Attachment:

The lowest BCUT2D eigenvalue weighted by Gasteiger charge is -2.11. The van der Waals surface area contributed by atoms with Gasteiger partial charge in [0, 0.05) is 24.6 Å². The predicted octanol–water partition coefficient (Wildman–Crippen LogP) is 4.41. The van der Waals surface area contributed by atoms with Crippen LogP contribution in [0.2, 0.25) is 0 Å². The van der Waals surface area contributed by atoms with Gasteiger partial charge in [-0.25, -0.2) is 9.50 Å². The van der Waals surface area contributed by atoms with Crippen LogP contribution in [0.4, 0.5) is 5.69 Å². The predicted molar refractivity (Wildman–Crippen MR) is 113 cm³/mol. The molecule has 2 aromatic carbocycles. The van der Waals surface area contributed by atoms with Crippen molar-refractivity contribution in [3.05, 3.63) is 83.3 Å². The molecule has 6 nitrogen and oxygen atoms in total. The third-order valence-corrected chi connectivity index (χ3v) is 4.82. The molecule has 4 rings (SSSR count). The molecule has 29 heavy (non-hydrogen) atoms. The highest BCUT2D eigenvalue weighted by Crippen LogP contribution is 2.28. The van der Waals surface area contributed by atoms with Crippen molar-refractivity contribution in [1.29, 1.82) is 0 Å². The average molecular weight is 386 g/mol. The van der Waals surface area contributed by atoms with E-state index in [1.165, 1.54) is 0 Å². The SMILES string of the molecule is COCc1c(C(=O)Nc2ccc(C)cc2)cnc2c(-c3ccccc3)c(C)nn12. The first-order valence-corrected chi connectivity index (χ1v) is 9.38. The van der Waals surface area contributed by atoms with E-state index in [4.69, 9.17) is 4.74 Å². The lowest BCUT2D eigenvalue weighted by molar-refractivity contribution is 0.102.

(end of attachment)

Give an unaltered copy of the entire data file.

The lowest BCUT2D eigenvalue weighted by Gasteiger charge is -2.11. The van der Waals surface area contributed by atoms with Gasteiger partial charge in [0, 0.05) is 24.6 Å². The predicted octanol–water partition coefficient (Wildman–Crippen LogP) is 4.41. The van der Waals surface area contributed by atoms with Crippen LogP contribution in [0.2, 0.25) is 0 Å². The van der Waals surface area contributed by atoms with Gasteiger partial charge in [-0.25, -0.2) is 9.50 Å². The van der Waals surface area contributed by atoms with Crippen LogP contribution in [0.4, 0.5) is 5.69 Å². The predicted molar refractivity (Wildman–Crippen MR) is 113 cm³/mol. The molecule has 2 aromatic carbocycles. The van der Waals surface area contributed by atoms with Crippen molar-refractivity contribution in [3.05, 3.63) is 83.3 Å². The molecule has 6 nitrogen and oxygen atoms in total. The third-order valence-corrected chi connectivity index (χ3v) is 4.82. The molecule has 4 rings (SSSR count). The molecule has 29 heavy (non-hydrogen) atoms. The highest BCUT2D eigenvalue weighted by Crippen LogP contribution is 2.28. The van der Waals surface area contributed by atoms with Crippen molar-refractivity contribution in [1.29, 1.82) is 0 Å². The average molecular weight is 386 g/mol. The van der Waals surface area contributed by atoms with E-state index in [1.165, 1.54) is 0 Å². The SMILES string of the molecule is COCc1c(C(=O)Nc2ccc(C)cc2)cnc2c(-c3ccccc3)c(C)nn12. The first-order valence-corrected chi connectivity index (χ1v) is 9.38. The van der Waals surface area contributed by atoms with E-state index in [4.69, 9.17) is 4.74 Å². The lowest BCUT2D eigenvalue weighted by molar-refractivity contribution is 0.102.